As a boxing fan, you might know the name Maidana – even if you haven’t heard of Fabian Maidana. Fabian is the younger brother of two-division world titleholder Marcos Maidana – something of a boxing folk hero, best known for giving Floyd Mayweather Jr. hell and handing Adrien Broner his first loss of his career.

Now Fabian will face interim welterweight titleholder Mario Barrios on the undercard of the Saul “Canelo” AlvarezJaime Munguia headliner at T-Mobile Arena in Las Vegas on May 4 (Prime Video PPV).

Maidana (22-2, 16 KOs) has had an up-and-down professional career – one that has seen his more prominent older brother’s name overshadow his own. A loss against Venezuelan veteran Jaider Parra might have been easy enough to write off. But the second defeat – to little-known Mexican fighter Francisco Mercado – could have been the death blow to the younger Maidana’s career. In the modern era, two off-television losses to low-profile opponents is, at the very least, a recipe for harsh criticism. Yet Maidana has stuck to the path and stayed intent on making his own name. The first step? Beating Barrios (28-2, 18 KOs).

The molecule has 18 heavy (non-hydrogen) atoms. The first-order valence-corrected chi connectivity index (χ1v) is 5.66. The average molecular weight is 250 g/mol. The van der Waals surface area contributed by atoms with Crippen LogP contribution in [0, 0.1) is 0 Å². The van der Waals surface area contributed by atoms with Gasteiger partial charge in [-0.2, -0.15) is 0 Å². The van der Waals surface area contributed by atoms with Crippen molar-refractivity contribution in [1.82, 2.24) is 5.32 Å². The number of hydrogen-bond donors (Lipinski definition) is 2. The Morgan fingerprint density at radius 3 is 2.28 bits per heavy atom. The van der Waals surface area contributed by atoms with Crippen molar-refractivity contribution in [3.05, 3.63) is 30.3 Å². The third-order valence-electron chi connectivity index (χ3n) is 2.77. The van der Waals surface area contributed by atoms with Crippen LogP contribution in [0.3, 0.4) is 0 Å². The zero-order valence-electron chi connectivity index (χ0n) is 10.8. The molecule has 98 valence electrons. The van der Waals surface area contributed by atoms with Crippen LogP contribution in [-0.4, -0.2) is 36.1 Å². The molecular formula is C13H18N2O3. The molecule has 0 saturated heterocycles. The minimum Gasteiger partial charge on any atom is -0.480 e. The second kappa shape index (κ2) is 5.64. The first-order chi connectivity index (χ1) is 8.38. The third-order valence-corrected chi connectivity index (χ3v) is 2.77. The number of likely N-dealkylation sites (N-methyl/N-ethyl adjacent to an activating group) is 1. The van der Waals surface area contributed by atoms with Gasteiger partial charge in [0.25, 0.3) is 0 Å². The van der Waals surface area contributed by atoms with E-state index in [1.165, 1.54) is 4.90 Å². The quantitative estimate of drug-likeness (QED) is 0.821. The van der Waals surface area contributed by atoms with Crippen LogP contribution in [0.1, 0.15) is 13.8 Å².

“I never see myself as in the shadow of anybody,” Maidana said in a virtual press conference. 

Maidana enters the Barrios bout on a four-fight win streak, each of which came in Maidana’s native Argentina.

There is reason to believe that Maidana’s early professional struggles could be a blip. Fabian, 31, put together an above-average amateur career that included a silver medal at the youth world championships in Baku in 2010.

In his first fight in the United States, the opportunity has arrived for Maidana to cement his own legacy.

“My brother was a boxing great, and I admire him, but I forge my own way – proudly so,” Maidana said. “I’m going to get into the ring on May 4 and deliver a battle that people will enjoy. That’s how I make my own name.”

Barrios, 28, has become a beloved figure over the past five years. His willingness to take hard fights and rebound from crushing defeats has made him a darling of old-school fight fans.

The Maidana bout also serves as Barrios’ first defense of his interim welterweight world title, whose winner could conceivably find himself as one of the division’s outright titleholders in the coming months.

“In order to win big fights, you have to throw a lot of punches,” Maidana said. “That’s what I’m going to do.”

Lucas Ketelle is a member of the Boxing Writers Association of America and author of ‘Inside The Ropes of Boxing’ (available on Amazon). Contact him on X @LukieBoxing.

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